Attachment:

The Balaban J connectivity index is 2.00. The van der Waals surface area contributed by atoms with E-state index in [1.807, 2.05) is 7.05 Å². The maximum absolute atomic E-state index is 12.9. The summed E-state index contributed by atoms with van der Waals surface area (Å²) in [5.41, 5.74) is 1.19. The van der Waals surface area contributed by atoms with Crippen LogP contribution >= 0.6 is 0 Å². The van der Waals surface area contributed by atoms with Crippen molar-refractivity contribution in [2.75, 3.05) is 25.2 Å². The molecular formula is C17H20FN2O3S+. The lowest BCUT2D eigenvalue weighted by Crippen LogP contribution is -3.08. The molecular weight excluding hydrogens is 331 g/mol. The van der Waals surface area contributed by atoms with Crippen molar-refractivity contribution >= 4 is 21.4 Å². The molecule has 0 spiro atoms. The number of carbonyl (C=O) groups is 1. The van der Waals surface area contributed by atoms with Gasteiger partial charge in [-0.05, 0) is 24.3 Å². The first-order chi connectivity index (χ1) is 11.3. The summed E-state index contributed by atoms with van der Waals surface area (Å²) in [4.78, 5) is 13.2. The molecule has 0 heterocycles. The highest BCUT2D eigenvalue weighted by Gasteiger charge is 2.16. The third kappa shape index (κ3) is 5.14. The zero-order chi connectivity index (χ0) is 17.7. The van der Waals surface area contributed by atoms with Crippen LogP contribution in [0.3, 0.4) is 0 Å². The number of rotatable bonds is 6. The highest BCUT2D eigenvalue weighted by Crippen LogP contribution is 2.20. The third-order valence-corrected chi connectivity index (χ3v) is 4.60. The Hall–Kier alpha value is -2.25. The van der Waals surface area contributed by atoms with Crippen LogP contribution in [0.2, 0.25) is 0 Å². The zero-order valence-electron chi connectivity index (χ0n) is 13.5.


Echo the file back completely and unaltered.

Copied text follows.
The Balaban J connectivity index is 2.00. The van der Waals surface area contributed by atoms with E-state index in [1.807, 2.05) is 7.05 Å². The maximum absolute atomic E-state index is 12.9. The summed E-state index contributed by atoms with van der Waals surface area (Å²) in [5.41, 5.74) is 1.19. The van der Waals surface area contributed by atoms with Crippen LogP contribution >= 0.6 is 0 Å². The van der Waals surface area contributed by atoms with Crippen molar-refractivity contribution in [2.75, 3.05) is 25.2 Å². The molecular formula is C17H20FN2O3S+. The lowest BCUT2D eigenvalue weighted by Crippen LogP contribution is -3.08. The molecular weight excluding hydrogens is 331 g/mol. The van der Waals surface area contributed by atoms with Crippen molar-refractivity contribution >= 4 is 21.4 Å². The molecule has 0 spiro atoms. The number of carbonyl (C=O) groups is 1. The van der Waals surface area contributed by atoms with Gasteiger partial charge in [-0.05, 0) is 24.3 Å². The first-order chi connectivity index (χ1) is 11.3. The summed E-state index contributed by atoms with van der Waals surface area (Å²) in [4.78, 5) is 13.2. The molecule has 0 heterocycles. The highest BCUT2D eigenvalue weighted by Gasteiger charge is 2.16. The third kappa shape index (κ3) is 5.14. The zero-order chi connectivity index (χ0) is 17.7. The van der Waals surface area contributed by atoms with Crippen LogP contribution in [0.3, 0.4) is 0 Å². The number of rotatable bonds is 6. The highest BCUT2D eigenvalue weighted by Crippen LogP contribution is 2.20. The third-order valence-corrected chi connectivity index (χ3v) is 4.60. The Hall–Kier alpha value is -2.25. The van der Waals surface area contributed by atoms with Crippen LogP contribution in [0.2, 0.25) is 0 Å². The zero-order valence-electron chi connectivity index (χ0n) is 13.5.